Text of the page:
The Michael Succow Foundation

Founded by emeritus professor PHD Michael Succow, winner of the 1999 Right Livelihood Award (Alternative Nobel Prize), the Succow Foundation has been active in nature and climate protection for over 20 years. A key focus of the foundation’s work is moorland protection, due to its high climatic relevance both internationally and on the National Natural Heritage Sites entrusted to the foundation.


The rehydration of the Höpfenbruch (former moor)

Drainage measures aimed at intensive grassland use have resulted in severe degradation of the seven-hectare Höpfenbruch moor basin near Templin in northern Brandenburg, causing emissions of an estimated 140 tonnes of CO2 annually due to continuously low water levels. It is hoped that a dam and ditch closures will stop the drainage of the moor and raise the water levels sustainably. When rehydrated, the peat body stores the carbon instead of emitting it as CO2.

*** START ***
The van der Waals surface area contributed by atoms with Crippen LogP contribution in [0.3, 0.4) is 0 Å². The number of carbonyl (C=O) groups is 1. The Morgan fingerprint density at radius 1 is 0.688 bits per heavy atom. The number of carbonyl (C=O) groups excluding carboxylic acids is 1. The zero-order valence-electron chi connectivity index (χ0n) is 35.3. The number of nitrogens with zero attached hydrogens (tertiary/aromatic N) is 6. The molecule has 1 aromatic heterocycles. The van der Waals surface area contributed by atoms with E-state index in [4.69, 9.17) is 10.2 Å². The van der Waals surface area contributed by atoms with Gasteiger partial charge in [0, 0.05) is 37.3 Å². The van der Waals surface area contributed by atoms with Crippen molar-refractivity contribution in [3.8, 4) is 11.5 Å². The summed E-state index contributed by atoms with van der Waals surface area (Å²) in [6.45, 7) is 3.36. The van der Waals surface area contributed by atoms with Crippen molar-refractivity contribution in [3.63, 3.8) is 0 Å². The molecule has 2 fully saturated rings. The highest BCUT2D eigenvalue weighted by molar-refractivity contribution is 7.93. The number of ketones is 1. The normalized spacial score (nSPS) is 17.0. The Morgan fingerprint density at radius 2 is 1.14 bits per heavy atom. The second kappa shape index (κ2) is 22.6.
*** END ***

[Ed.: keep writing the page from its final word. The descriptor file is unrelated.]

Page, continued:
Why HUMAN supports this project

Moors provide five important ecosystem services:

- Habitat for many specialised species (biodiversity protection)

- Important long-term carbon storage (in the form of peat)

- Storage and filtering of the water level (e. g., flood protection)

- Cooling effect on local and regional climate

- Space for recreation and outdoor activities


Field: Nature conservation

Project: Ecological moorland rehydration

Country: Germany

Funding period: 2021-2023